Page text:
VRT Chair: Media in a society in transition

One sometimes hears comments about the ‘post-truth’ society, with a struggle for truth but also growing social divisions, and where there there is increasing polarisation around issues such as migration, the environment, and the organisation of the market economy. Many countries in Western and Northern Europe have a high level of urbanisation, face the challenge integrating migrants and refugees, and also face labour shortages due to the aging population and relatively low birth-rates. Many people feel that politicians no longer represent them, and are becoming disconnected from the system. This has led to movements such as the “Gilets jaunes”, or various citizens’ protests against climate change. In itself, this is not negative, but it does point to the fact that the system of representative democracy is under pressure. 

And the media do not always deal well with this. Social media seem to be a catalysing factor for the idea that the individual is always right. Commercial news media often opt for clickbait in the form of snappy titles whose main aim is to generate traffic to the website. Politicians are increasingly becoming their own media. Their communication with the electorate is becoming more direct, not in order to be more transparent per se but rather to avoid probing questions from journalists, and thereby undermine the power of the fourth estate. The internationalisation of media markets means that we also face increasing consumption of media products that are not as close to our own society and that generally pay little attention to our culture, identity and language.

The role of public broadcasting, many have argued, is even more important in a society in transition. However, it is not easy to take on this role in society given the fragmented use of media, the internationalisation of media markets, media concentration, and the internal challenges faced by public broadcasters.


In the face of the challenges outlined above, there is a need for more fundamental research into:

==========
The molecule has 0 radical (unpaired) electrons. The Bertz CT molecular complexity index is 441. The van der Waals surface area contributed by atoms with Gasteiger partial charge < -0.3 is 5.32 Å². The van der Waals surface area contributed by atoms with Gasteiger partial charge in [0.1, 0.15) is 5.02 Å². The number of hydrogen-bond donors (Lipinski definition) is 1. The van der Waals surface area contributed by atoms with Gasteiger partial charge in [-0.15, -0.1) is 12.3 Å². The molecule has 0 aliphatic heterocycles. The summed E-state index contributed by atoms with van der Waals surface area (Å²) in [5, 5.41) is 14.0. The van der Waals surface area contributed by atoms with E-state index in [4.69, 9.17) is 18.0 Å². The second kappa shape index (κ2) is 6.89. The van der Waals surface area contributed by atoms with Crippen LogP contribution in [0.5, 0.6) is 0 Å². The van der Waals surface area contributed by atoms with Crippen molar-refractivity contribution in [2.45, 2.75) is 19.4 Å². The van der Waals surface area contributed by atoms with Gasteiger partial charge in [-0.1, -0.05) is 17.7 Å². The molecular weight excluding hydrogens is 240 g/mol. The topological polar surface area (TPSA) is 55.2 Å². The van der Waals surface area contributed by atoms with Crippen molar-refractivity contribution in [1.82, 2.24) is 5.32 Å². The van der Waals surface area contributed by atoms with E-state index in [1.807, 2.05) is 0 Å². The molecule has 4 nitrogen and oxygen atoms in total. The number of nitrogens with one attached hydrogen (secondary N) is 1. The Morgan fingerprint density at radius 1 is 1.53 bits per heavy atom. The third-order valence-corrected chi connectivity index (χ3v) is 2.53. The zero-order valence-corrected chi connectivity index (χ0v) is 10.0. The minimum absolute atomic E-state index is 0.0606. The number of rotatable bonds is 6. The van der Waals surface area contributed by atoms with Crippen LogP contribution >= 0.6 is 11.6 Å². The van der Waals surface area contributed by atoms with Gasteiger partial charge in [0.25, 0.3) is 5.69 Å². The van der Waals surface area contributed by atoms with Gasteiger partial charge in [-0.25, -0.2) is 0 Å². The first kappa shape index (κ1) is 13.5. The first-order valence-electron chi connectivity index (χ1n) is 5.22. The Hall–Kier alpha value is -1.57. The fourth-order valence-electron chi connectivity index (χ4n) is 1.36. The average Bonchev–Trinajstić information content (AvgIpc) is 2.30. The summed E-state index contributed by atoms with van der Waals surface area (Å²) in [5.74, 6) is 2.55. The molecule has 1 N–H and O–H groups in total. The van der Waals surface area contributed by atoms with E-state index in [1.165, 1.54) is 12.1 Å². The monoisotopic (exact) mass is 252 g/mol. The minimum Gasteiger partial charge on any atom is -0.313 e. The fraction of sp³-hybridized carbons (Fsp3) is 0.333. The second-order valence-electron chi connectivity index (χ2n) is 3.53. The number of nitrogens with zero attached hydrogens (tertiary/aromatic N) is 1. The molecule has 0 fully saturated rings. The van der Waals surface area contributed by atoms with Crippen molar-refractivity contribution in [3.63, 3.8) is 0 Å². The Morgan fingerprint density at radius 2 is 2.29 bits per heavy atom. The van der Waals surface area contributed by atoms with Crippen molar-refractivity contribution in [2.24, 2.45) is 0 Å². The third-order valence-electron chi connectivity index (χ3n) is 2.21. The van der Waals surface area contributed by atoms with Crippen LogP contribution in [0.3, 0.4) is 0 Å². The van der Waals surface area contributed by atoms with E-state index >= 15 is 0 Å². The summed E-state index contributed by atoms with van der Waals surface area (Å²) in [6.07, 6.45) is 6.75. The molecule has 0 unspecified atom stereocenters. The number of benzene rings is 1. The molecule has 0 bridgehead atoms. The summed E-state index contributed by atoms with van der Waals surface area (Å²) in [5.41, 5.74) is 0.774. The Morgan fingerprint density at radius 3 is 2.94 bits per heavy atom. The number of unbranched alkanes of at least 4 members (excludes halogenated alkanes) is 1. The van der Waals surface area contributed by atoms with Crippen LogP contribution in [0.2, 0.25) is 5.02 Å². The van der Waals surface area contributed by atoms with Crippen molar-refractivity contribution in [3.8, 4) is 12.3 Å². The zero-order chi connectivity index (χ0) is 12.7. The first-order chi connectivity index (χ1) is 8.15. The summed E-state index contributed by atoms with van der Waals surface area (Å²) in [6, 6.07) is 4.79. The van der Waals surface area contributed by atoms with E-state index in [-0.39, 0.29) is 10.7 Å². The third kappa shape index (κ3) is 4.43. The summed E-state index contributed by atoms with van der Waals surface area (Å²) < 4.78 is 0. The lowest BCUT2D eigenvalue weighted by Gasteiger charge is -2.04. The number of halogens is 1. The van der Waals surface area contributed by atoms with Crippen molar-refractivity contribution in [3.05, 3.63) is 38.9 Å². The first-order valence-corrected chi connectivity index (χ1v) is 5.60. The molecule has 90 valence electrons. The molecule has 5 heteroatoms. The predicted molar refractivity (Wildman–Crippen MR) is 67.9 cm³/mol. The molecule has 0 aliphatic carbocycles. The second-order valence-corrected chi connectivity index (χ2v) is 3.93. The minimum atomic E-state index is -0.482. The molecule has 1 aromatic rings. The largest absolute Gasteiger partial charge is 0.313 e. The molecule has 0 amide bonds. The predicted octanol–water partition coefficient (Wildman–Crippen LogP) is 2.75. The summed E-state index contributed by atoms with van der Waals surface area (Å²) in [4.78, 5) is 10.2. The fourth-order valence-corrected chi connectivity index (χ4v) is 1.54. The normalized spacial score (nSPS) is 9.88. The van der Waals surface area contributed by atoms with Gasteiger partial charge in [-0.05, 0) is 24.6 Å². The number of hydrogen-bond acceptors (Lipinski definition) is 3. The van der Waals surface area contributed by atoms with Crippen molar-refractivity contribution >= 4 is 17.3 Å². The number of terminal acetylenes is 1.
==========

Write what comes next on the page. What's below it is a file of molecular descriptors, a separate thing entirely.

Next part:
• The social context in which public broadcasting operates;
  • Changes to media usage in relation to technological evolutions;
  • The evolving media market and evolutions in media policy.

This chair will focus precisely on these issues. The project seeks to reinforce academic research into public broadcasting through a joint effort that brings together expertise from the VUB – on public broadcasting, society and transitions, media policy, media markets – with expertise at Ghent University on media usage, technological trends and media markets. Is it still possible to make a theoretical case for public broadcasting as a means of realising certain public interests? Which trends suggest that we are rethinking a theory which had not fundamentally changed since the 1930s, shifting away from the philosophy that public broadcasting is there “to inform, to educate and to entertain”? And how, then, do you rethink this model? How can media within a certain context even contribute to reinforcing political, social and cultural citizenship?






Prof. Lieven De Marez

Lieven De Marez is Associate Professor in 'Media, Technology & Innovation' & ‘User-focused innovation research' in the Department of Communication Science at Ghent University. Within the department, he is the head of the multidisciplinary research group Media, Innovation & Communication Technology (mict), affiliated with imect, the world’s leading centre for R&D and innovation in the field of nano-electronics and digital technologies. Within imec, Lieven is the founder of the digimeter and a methodological innovator who helps keep a finger on the pulse of the digitalisation of our media consumption. 

Prof. Tom Evens

Tom Evens is Assistant Professor in the Department of Communication Science of Ghent University where he teaches subjects related to media economy, media policy, and business models. Tom has a Master’s in Communication Science (2005) and Business Economics (2006), and received his doctorate in 2013 with a political-economic analysis of the television industry. He has expertise in the economic and policy aspects of the media and technology markets, and has published widely in these fields in academic journals, chapters and monographs. He is also the author of “The Political Economy of Television Sports Rights” (Palgrave, 2013, together with Petros Iosifidis and Paul Smith), “Platform Power and Policy in Transforming Television Markets” (Springer, 2018, together with Karin Donders), and “Media Management Matters: Challenges and Opportunities for Bridging Theory and Practice” (2020, Routledge, met Ulrike Rohn).\[TE(1]